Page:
The cost of the rapid scale-up in prescribing highly active antiretroviral therapy (HAART) for HIV has been significant in terms of side-effects related to brain aging (Heaton et al., 2011;Green et al., 2005;Giunta et al., 2011). There is a need to phase in less toxic HAART regimens. We designed an experiment to understand the interactions between brain aging, HIV-1 Tat protein, and the known cognitive side-effects imparted by chronic HAART (Ciccarelli et al., 2011). We preliminarily found efavirenz (EFV)/lamivudine (3TC)/zidovudine (AZT), a commonly used HAART regimen, promoted ROS production, BACE1 expression, and A??generation both in vitro and in vivo in Tg2576 amyloid depositing mice. This HAART regimen significantly inhibited microglial phagocytosis of A??1-42 peptide as well. Regarding these outcomes, EFV was most potent while AZT was least potent. Additionally we have found that HIV-1 Tat protein inhibits microglial phagocytosis of A?? peptide (Giunta et al., 2008a) and that it contributes to aging pathology in HIV-1 Tat/PSAPP transgenic mice (Giunta et al., 2009). Here we plan to characterize neurocognition, and advanced brain aging pathology in HIV-1 Tat /PSAPP mice chronically treated with HAART. EFV/3TC/AZT should lead to advanced neurocognitive deficits in these mice by 12 months of age that should be synergistically enhanced by brain HIV-1 Tat expression which that can be correlated with elevations in A??1-42/?-CTF, compared to control, EFV, AZT, or 3TC treated mice. This will allow us to isolate which antiretroviral(s) in this commonly used regimen are most neurotoxic during chronic administration. We expect that other indicators of this will outcome will include elevations of AD-like hyperphosphorylated tau, pro-inflammatory cytokines, and dysregulation of microglial A?? phagocytosis, and brain mitochondrial function. This study is expected to describe the long-term consequences of chronic Tat expression with use of a common HAART regimen in terms of advanced brain aging-like neuropathology and cognitive deficits. It should lay the foundation for effective strategies to prevent these interactions between Tat and HAART in the future in the context of a known HAART-mediated pathophysiological mechanism.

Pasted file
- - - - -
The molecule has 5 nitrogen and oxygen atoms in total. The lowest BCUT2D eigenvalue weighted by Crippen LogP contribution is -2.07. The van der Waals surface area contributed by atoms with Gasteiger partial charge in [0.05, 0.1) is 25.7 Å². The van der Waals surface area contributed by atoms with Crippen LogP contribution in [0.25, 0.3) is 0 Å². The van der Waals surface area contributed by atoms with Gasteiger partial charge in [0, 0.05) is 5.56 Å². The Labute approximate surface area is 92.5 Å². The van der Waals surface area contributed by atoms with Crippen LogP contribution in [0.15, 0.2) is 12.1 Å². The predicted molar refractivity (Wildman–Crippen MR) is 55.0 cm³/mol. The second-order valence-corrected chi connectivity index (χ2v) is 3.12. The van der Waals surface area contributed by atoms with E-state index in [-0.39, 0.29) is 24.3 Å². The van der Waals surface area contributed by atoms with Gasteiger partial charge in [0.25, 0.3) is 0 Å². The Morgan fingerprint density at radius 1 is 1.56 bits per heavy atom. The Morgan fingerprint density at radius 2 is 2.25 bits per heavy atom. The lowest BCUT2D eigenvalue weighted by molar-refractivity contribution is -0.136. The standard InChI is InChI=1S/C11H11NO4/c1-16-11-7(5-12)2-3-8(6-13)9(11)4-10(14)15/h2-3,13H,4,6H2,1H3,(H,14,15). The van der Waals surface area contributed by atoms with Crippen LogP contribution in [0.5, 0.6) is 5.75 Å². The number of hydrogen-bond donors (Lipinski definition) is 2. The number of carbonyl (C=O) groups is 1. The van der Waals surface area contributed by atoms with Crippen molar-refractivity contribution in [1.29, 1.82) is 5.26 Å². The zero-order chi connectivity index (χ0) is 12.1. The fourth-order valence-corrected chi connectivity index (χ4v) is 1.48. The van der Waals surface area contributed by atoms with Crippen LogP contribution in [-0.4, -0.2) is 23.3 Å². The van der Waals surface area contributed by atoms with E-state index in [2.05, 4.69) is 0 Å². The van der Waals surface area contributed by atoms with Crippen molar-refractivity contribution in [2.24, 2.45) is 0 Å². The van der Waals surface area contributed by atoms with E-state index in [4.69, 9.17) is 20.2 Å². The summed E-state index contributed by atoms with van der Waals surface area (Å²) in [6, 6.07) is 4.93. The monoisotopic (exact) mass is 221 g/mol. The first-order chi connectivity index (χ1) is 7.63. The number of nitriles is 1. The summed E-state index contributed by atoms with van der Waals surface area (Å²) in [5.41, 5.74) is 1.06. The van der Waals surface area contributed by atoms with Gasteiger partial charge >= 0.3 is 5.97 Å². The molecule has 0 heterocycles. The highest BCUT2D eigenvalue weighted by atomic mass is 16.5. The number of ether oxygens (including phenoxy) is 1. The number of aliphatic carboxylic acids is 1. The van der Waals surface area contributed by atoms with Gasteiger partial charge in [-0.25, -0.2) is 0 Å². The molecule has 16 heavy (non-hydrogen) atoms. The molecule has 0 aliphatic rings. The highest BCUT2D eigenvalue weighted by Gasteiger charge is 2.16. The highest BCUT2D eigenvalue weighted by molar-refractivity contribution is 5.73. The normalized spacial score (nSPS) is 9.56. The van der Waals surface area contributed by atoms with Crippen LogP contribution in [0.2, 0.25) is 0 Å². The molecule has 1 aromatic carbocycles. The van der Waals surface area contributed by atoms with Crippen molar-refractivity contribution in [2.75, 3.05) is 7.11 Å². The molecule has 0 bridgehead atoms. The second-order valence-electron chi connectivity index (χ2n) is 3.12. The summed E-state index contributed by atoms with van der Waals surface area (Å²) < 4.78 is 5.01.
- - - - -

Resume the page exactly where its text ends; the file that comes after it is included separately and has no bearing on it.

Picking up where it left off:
Neurocognitive deficits have been associated with decreased adherence among HIV-positive adults. They have also been positively correlated with Tat mediated damage to neurons in the brain as well as chronic HAART use. These trends underscore the need for a better understanding of the impact of how antiretrovirals themselves could promote neurocognitive problems. This is especially true as patients with HIV are now aging;itself being a risk factor neurodegenerative disease such as Alzheimer's. Our proposal addresses these trends by examining the synergistic effects of age, cognitive impairment, and chronic HAART administration on advance brain aging in a transgenic amyloid-beta depositing mouse model.
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